CardioVascular and Interventional Radiology

, Volume 39, Issue 8, pp 1159–1164 | Cite as

Endovascular Management of Intractable Postpartum Hemorrhage Caused by Vaginal Laceration

  • Masamichi KoganemaruEmail author
  • Masaaki Nonoshita
  • Ryoji Iwamoto
  • Asako Kuhara
  • Masakazu Nabeta
  • Masashi Kusumoto
  • Tomoko Kugiyama
  • Yutaka Kozuma
  • Shuji Nagata
  • Toshi Abe
Technical Note



We evaluated the management of transcatheter arterial embolization for postpartum hemorrhage caused by vaginal laceration.

Materials and Methods

We reviewed seven cases of patients (mean age 30.9 years; range 27–35) with intractable hemorrhages and pelvic hematomas caused by vaginal lacerations, who underwent superselective transcatheter arterial embolization from January 2008 to July 2014. Postpartum hemorrhage was evaluated by angiographic vascular mapping to determine the vaginal artery’s architecture, technical and clinical success rates, and complications.


The vaginal artery was confirmed as the source of bleeding in all cases. The artery was found to originate from the uterine artery in three cases, the uterine and obturator arteries in two, or the internal pudendal artery in two. After vaginal artery embolization, persistent contrast extravasation from the inferior mesenteric artery as an anastomotic branch was noted in one patient. Nontarget vessels (the inferior vesical artery and nonbleeding vaginal arterial branches) were embolized in one patient. Effective control of hemostasis and no post-procedural complications were confirmed for all cases.


Postpartum hemorrhages caused by vaginal lacerations involve the vaginal artery arising from the anterior trunk of the internal iliac artery with various branching patterns. Superselective vaginal artery embolization is clinically acceptable for the successful treatment of vaginal laceration hemorrhages, with no complications. After vaginal artery embolization, it is suggested to check for the presence of other possible bleeding vessels by pelvic aortography with a catheter tip at the L3 vertebral level, and to perform a follow-up assessment.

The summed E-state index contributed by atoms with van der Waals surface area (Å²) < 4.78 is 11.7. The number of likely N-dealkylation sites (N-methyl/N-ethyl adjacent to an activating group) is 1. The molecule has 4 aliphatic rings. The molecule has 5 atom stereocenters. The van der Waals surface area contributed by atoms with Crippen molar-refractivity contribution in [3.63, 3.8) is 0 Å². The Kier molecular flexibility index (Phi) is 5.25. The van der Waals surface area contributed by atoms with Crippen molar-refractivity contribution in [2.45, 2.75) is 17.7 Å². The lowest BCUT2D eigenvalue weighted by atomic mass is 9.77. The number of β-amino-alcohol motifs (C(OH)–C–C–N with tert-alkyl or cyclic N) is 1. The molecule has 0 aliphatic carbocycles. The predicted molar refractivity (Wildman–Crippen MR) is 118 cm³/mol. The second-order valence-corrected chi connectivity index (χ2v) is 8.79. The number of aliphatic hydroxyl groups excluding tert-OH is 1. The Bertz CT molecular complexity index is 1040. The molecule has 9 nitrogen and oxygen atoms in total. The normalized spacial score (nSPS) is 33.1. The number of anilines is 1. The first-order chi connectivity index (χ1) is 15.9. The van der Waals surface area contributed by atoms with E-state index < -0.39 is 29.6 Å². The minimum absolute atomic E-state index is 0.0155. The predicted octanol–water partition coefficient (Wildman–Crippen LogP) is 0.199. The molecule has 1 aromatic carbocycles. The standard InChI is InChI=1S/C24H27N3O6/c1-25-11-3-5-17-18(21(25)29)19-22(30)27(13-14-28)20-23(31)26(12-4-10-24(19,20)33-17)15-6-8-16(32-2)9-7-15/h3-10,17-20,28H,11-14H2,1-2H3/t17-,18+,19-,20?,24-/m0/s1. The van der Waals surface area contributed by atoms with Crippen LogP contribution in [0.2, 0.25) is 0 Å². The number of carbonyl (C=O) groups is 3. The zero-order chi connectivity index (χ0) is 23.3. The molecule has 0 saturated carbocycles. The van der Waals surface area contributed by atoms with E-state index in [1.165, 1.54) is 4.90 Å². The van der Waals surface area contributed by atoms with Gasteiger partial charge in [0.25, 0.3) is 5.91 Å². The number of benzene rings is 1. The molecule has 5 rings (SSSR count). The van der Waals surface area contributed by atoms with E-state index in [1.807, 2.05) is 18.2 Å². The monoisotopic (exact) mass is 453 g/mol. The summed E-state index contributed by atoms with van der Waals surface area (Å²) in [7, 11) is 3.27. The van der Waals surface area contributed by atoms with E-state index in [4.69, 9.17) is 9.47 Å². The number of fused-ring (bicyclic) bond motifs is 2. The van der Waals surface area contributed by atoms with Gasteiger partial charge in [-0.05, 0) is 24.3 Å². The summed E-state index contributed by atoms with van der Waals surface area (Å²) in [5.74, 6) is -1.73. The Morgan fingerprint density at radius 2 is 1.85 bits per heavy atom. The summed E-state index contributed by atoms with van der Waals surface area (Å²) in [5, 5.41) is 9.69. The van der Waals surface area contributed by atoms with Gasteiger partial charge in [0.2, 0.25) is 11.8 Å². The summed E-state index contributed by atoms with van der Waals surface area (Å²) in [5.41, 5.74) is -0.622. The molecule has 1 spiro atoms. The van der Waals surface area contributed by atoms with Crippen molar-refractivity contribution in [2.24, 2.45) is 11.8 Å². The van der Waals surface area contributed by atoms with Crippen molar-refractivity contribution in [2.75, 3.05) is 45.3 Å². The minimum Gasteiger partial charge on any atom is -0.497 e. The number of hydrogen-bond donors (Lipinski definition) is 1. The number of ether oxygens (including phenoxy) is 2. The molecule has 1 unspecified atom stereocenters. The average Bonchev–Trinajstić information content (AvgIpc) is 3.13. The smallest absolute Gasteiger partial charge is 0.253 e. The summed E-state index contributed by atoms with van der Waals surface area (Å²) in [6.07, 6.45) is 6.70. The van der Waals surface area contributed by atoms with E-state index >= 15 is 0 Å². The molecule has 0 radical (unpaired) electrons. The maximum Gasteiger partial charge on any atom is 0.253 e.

Postpartum hemorrhage Vaginal laceration Transcatheter embolization Vaginal artery 


Compliance with Ethical Standards

Conflict of Interest

All authors declare no conflict of interest associated with this manuscript.

Statement of Informed Consent

Written informed consent was obtained from all individual participants included in this study.

Ethical Approval

All procedures performed in studies involving human participants were in accordance with the ethical standards of the institutional and/or national research committee and with the 1964 Helsinki declaration and its later amendments or comparable ethical standards. For this type of study, formal consent is not required.


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Copyright information

© Springer Science+Business Media New York and the Cardiovascular and Interventional Radiological Society of Europe (CIRSE) 2016

Authors and Affiliations

  • Masamichi Koganemaru
    • 1
    Email author
  • Masaaki Nonoshita
    • 1
  • Ryoji Iwamoto
    • 1
  • Asako Kuhara
    • 1
  • Masakazu Nabeta
    • 1
  • Masashi Kusumoto
    • 1
  • Tomoko Kugiyama
    • 1
  • Yutaka Kozuma
    • 2
  • Shuji Nagata
    • 1
  • Toshi Abe
    • 1
  1. 1.Department of RadiologyKurume University School of MedicineKurumeJapan
  2. 2.Department of Obstetrics and GynecologyKurume University School of MedicineKurumeJapan

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